Dr. Kadelka provided an operator perspective towards 5G positioning, arguing that cellular service providers are exploring 5G positioning as a key feature of the overarching 5G network infrastructure, private networks in particular. For these networks to gain traction, massive rollout based on standardized solutions are necessary. Kadelka agrees with Zhu that the ability of 5G to offer an all-in-one solution addressing both communications and RTLS use cases is a fundamental value proposition to the enterprise market. So, end-users are not only looking for technologies that will enable premium performance, but they are also looking to deploy end-to-end solutions that could address all their pain-points, whether in the communications domain or in the positioning domain. However, Kadelka argues that 5G positioning is not yet mature enough to be able to address system complexities, such as handling seamless indoor-outdoor positioning, handovers across multiple cells, or integrating 5G positioning within existing IT/OT frameworks in a manufacturing environment. These challenges are not easy to solve from day one. Kadelka also highlighted cost and availability of end devices as key challenges.
Barrett seemed to be aligned with all points made by Lu, Zhu, and Kadelka. He argued that 5G is still a very young technology despite the fast rollout of 5G networks around the world. He argues that private network rollouts will be key for 5G positioning and that operators have a key role to play through shared spectrum. Barrett agreed with Zhu that economies of scale associated with 5G rollouts in the enterprise is key for 5G positioning. He hopes that with the rollouts of networks compliant with Release 17 and above, both the accuracy and other technology challenges will be addressed.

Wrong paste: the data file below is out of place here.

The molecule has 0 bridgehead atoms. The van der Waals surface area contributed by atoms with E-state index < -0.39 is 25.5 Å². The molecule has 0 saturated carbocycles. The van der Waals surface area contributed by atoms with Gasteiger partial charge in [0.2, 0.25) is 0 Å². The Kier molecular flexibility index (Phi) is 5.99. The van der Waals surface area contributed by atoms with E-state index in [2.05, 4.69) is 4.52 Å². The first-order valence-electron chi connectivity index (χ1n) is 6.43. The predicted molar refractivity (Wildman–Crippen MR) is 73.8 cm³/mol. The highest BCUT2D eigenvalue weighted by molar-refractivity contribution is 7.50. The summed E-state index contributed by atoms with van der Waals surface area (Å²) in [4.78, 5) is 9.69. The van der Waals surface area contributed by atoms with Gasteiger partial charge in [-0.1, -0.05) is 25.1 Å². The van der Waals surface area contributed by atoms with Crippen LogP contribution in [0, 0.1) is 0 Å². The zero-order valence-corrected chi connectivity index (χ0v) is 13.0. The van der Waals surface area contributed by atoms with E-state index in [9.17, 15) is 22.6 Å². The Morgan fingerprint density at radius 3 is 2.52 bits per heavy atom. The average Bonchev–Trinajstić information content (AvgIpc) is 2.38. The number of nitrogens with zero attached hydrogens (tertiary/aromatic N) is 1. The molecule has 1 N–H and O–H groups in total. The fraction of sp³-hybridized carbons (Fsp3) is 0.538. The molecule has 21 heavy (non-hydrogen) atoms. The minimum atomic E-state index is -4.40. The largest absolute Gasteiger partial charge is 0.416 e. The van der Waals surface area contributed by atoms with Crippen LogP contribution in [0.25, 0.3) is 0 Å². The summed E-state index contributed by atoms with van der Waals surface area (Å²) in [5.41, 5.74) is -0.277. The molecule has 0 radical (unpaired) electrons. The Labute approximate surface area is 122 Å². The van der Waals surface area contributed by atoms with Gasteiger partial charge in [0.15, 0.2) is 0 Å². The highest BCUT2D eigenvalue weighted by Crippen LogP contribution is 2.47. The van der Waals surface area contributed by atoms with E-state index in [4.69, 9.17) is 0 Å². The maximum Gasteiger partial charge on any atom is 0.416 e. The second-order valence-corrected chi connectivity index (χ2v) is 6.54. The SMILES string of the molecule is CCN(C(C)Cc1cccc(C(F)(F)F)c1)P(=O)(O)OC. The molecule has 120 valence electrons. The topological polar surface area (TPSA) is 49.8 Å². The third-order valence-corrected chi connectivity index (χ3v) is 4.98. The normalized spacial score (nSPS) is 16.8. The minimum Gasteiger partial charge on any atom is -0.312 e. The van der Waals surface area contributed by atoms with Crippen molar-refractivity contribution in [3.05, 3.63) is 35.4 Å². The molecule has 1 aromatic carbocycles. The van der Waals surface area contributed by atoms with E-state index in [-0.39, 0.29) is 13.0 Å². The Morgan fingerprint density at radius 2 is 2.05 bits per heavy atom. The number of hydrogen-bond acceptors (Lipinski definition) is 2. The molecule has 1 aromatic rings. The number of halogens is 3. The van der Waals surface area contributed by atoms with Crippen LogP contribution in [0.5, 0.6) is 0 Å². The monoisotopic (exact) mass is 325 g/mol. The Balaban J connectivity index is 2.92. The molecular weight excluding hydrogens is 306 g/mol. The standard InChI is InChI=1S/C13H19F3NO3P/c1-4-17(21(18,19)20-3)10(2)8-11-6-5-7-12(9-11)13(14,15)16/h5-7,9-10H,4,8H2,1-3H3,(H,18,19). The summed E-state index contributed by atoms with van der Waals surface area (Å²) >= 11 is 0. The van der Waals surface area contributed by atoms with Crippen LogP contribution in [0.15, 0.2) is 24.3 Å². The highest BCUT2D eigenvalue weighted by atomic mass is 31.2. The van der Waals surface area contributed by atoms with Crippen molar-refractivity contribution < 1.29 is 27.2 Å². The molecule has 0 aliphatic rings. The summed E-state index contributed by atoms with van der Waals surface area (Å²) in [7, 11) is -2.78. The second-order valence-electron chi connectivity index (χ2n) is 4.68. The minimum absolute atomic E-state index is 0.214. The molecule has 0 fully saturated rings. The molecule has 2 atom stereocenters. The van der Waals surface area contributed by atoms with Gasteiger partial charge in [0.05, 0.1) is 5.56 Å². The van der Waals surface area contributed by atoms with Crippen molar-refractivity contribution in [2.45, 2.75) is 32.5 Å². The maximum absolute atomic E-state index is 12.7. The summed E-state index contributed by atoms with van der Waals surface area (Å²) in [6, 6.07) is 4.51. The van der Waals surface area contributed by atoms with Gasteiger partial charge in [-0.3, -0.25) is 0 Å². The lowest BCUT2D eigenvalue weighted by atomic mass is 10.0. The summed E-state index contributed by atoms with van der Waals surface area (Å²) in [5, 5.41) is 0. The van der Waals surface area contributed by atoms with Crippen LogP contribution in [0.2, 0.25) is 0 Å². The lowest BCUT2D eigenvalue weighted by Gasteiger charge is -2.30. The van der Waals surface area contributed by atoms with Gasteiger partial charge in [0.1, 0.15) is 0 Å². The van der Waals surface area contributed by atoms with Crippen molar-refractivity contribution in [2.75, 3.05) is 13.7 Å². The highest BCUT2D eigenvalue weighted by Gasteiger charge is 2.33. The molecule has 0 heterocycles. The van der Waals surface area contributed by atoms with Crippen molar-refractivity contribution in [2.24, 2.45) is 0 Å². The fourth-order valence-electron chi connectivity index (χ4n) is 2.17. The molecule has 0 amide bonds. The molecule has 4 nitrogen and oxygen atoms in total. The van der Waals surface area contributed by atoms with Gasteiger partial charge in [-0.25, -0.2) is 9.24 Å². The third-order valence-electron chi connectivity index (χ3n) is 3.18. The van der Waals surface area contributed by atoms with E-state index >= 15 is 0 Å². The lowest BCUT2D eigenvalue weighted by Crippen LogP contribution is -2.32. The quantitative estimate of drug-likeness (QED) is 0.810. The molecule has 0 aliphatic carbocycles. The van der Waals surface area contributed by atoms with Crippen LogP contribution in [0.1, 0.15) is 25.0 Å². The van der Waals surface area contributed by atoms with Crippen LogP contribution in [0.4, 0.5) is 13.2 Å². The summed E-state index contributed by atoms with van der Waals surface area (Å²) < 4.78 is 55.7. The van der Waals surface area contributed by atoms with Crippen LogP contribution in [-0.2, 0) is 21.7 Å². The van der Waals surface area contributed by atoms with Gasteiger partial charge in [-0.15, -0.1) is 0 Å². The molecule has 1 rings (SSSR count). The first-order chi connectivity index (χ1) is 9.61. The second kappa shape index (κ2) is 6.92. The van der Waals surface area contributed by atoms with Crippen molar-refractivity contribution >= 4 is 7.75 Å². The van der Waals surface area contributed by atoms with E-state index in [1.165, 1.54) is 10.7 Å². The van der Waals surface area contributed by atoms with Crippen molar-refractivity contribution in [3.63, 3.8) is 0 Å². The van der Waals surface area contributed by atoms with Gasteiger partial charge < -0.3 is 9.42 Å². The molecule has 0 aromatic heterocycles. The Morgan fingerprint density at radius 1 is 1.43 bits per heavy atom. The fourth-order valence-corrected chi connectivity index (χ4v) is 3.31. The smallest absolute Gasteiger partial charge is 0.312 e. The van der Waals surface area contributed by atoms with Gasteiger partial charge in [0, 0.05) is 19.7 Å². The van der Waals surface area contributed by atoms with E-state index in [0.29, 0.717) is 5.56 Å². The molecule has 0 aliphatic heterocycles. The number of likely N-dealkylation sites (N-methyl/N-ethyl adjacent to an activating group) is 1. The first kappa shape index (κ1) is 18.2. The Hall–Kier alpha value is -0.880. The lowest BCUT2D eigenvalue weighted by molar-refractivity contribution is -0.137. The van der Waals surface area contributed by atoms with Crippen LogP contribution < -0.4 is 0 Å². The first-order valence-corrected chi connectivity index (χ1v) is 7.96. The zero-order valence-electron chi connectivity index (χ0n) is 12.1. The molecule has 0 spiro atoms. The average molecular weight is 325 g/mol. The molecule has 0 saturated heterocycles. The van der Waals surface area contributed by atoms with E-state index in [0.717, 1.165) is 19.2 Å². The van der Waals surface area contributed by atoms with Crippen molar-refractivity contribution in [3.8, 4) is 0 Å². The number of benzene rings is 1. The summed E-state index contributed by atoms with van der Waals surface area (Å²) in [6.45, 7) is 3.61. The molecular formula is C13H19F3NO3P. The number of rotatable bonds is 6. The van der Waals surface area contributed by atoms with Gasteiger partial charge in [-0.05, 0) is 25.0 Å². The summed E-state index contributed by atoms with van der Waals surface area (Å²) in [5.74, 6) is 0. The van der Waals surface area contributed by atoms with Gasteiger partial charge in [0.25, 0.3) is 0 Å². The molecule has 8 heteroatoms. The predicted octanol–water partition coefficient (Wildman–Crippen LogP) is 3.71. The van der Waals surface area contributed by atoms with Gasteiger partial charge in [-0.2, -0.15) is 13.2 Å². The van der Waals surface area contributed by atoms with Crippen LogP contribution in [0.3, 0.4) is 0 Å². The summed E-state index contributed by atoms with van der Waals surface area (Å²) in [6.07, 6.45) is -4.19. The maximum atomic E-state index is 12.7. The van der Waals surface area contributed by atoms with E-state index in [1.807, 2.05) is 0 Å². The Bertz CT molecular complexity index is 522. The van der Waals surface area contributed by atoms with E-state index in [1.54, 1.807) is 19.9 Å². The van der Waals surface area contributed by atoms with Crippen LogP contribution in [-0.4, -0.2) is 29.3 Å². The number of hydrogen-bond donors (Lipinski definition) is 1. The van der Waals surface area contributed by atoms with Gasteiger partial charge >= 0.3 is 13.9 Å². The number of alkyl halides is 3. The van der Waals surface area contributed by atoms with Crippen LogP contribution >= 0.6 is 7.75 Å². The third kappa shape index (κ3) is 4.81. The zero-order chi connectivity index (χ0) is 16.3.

Panellists were then asked about the urgency to accelerate 5G positioning agenda to be able to tap into the technology full market potential.
Zhu argued that Huawei is currently fulfilling thousands of 5G contracts addressing the enterprise, and that within all of these contracts, addressing 5G positioning use-cases including asset tracking, vehicle tracking, or logistics management are almost mandatory. However, the entire industry chain is still in the early stage of developing enabling technologies, and this is specifically the case for end-terminal chipsets. The current generation of 5G chipsets are specifically designed for power consuming enhanced mobile broadband and smartphone applications, less so for power constrained massive IoT, and certainly not for 5G positioning applications. Zhu took this opportunity to urge the 3GPP standards organizations to define the specifications for low energy and high accuracy required for 5G positioning applications. She also sent a call to the supply chain, including chipset suppliers, device vendors, infrastructure suppliers, and mobile operators, urging them to work together so they can provide end-to-end solutions that are usable, affordable, and accurate, as well as being able to effectively address the enterprise users’ requirements.
Kadelka seems to agree with Zhu on the need for more collaborative approaches to provide end-to-end 5G positioning solutions that the industry craves for. However, he did note that it could take up to three years for the industry to translate standards work to commercial solutions, not just from the infrastructure side but also the availability of end-devices. Another aspect Kadelka is concerned about is compute system integration. He was not sure this is being addressed properly by the 3GPP since the standard body only offers positioning service interfaces to operator’s technologies for public networks, and he is not sure this approach is enough to address private networks. For example, manufacturing players may want to integrate the positioning servers within their own IT and OT systems, and not within the operator’s network. Therefore, it is crucial for the 5G ecosystem to create end-to-end solutions when considering 5G positioning as a value proposition to the end-user.